Jews By Choice: Stephanie Deutsch

Publisher’s Note: This begins our series Jews by Choice. We will be publishing these profiles on a monthly basis. 

 

Stephanie’s journey to Judaism commenced early in life, even while growing up in a Protestant church in the suburbs of Ohio.  “It was a typical Midwest conservative-Christian upbringing,” she recalls. Even then she was developing an emotional connection to Judaism, a theme that shapes our interview. This connection was borne out of a deep-seated respect for the Jewish people’s “special relationship with God.” She elaborates: “It may be hard to understand for someone who hasn’t experienced a draw to another faith, but looking back, I was always drawn to Judaism.” In college she even took Biblical Hebrew and several Judaic studies courses, a choice which seems almost poetic.

This steady draw towards Judaism culminated in the mid-2010s when Stephanie began the conversion process after several years of attending services at several synagogues and learning about Judaism on her own. At this time, she began attending Adath Israel’s introductory class on Judaism, led at the time by Mrs. Kathy Wise. Stephanie fondly remembers the class for its lively discussion and Mrs. Wise’s helpful resources. Mrs. Wise “was an excellent teacher. She encouraged questions and her deep love for Judaism was inspiring,” says Stephanie. Her class helped Stephanie “put all the pieces together,” and ultimately encouraged Stephanie to move forward with the formal conversion process.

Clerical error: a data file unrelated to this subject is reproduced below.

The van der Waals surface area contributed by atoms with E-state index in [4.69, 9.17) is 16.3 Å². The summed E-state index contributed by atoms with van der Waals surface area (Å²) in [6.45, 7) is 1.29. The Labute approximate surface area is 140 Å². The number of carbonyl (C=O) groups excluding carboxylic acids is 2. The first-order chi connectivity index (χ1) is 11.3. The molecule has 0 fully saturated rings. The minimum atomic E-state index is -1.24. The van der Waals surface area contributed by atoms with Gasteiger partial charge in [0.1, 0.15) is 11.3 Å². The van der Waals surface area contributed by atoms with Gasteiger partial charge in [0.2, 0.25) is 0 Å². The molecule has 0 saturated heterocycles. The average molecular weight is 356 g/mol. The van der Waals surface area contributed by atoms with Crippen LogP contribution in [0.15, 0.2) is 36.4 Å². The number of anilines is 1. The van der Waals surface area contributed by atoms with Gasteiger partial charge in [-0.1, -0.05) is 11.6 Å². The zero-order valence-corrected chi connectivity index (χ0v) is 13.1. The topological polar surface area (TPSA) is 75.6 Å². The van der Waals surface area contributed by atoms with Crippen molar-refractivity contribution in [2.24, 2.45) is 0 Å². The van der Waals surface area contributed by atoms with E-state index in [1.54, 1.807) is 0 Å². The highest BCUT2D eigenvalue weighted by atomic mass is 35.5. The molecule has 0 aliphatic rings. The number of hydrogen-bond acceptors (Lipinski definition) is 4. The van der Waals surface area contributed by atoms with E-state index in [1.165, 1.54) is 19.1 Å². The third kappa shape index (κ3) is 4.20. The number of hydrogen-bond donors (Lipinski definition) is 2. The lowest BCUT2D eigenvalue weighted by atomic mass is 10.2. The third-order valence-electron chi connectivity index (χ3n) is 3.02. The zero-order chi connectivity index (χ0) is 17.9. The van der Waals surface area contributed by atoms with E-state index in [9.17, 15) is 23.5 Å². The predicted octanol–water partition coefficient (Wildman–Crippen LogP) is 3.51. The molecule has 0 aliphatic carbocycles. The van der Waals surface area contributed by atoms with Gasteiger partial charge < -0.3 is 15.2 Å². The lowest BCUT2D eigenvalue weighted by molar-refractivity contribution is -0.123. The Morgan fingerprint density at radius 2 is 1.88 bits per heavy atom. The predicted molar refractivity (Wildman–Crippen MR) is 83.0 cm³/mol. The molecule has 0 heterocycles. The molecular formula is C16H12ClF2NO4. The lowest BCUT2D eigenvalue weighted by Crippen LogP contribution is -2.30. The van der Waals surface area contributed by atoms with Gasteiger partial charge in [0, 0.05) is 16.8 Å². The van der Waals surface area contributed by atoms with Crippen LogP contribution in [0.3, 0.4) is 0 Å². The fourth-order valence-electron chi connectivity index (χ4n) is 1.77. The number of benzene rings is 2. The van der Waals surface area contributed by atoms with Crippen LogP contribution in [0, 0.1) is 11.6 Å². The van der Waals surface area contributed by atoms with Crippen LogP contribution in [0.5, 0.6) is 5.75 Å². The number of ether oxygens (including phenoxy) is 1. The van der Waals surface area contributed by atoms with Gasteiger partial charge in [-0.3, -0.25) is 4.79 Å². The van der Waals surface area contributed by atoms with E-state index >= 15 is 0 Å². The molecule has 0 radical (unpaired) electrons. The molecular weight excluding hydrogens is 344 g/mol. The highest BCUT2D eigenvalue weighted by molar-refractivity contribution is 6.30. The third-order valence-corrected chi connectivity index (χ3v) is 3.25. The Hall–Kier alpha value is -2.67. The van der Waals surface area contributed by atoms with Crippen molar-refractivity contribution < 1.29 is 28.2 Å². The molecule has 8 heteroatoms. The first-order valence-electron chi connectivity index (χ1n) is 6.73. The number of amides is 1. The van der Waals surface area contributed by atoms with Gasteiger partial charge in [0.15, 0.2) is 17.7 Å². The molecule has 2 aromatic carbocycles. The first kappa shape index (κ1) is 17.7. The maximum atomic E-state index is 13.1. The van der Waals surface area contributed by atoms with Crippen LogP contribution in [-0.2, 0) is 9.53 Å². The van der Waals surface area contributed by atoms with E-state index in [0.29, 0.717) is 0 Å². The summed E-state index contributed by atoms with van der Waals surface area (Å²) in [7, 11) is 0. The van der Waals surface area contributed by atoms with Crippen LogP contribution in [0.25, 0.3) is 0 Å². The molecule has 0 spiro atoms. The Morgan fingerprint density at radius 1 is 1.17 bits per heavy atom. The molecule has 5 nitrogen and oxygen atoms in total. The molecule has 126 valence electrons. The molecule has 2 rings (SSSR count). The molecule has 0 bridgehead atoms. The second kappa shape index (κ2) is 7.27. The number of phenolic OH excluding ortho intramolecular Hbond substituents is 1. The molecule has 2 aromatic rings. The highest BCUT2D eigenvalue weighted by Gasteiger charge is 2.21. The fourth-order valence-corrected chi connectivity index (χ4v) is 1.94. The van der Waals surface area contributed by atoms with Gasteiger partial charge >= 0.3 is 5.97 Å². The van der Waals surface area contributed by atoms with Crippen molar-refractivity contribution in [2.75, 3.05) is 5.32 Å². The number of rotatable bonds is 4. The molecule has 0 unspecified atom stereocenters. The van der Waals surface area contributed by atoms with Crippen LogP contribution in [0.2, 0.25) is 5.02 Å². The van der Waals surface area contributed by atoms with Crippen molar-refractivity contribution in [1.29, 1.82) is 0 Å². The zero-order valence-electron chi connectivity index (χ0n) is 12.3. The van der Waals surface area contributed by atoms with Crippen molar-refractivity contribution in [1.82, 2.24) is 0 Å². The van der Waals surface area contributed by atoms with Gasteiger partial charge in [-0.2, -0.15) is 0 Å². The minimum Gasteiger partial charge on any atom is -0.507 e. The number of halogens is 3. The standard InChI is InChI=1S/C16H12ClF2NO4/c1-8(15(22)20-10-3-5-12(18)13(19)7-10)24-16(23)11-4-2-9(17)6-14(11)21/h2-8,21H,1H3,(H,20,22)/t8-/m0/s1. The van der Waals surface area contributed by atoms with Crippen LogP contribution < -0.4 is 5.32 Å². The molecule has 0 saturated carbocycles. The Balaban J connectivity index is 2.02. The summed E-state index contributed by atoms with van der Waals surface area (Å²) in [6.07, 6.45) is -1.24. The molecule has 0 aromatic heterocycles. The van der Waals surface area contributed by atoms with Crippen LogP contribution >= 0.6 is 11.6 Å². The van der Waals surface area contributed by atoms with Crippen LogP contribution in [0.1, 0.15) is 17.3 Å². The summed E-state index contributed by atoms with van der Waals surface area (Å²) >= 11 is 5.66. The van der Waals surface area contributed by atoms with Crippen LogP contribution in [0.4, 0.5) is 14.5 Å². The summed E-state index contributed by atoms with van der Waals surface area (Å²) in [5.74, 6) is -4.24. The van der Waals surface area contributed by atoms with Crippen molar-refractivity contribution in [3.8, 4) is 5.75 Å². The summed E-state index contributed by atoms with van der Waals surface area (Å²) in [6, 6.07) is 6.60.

Having made up her mind about her conversion, she took her time and focused on learning as much as she could. For those looking to convert, she advises, “Judaism is a lifelong commitment. You cannot rush something like that.” So, she began meeting regularly with Rabbi Irvin Wise, the senior rabbi of Adath Israel, in 2015. After about a year under Rabbi Wise’s tutelage, which included participating in other classes, services, and independent reading and study, Stephanie met with her beit din to complete the process. She reminisces, both humorously and reverently, on how stressed she was during her final interview with the beit din. “What if I say something stupid or get something wrong out of sheer nervousness?!” She realizes now that Rabbi Wise’s tutelage had more than prepared her for the beit din. “Rabbi Wise would not have let me move forward in the process if he didn’t feel I was ready.” Before the beit din she was asked to recite a declaration of faith. She was to confirm her intent to obey the mitzvot, promise to cultivate a Jewish home, and vow to raise any future children as Jews.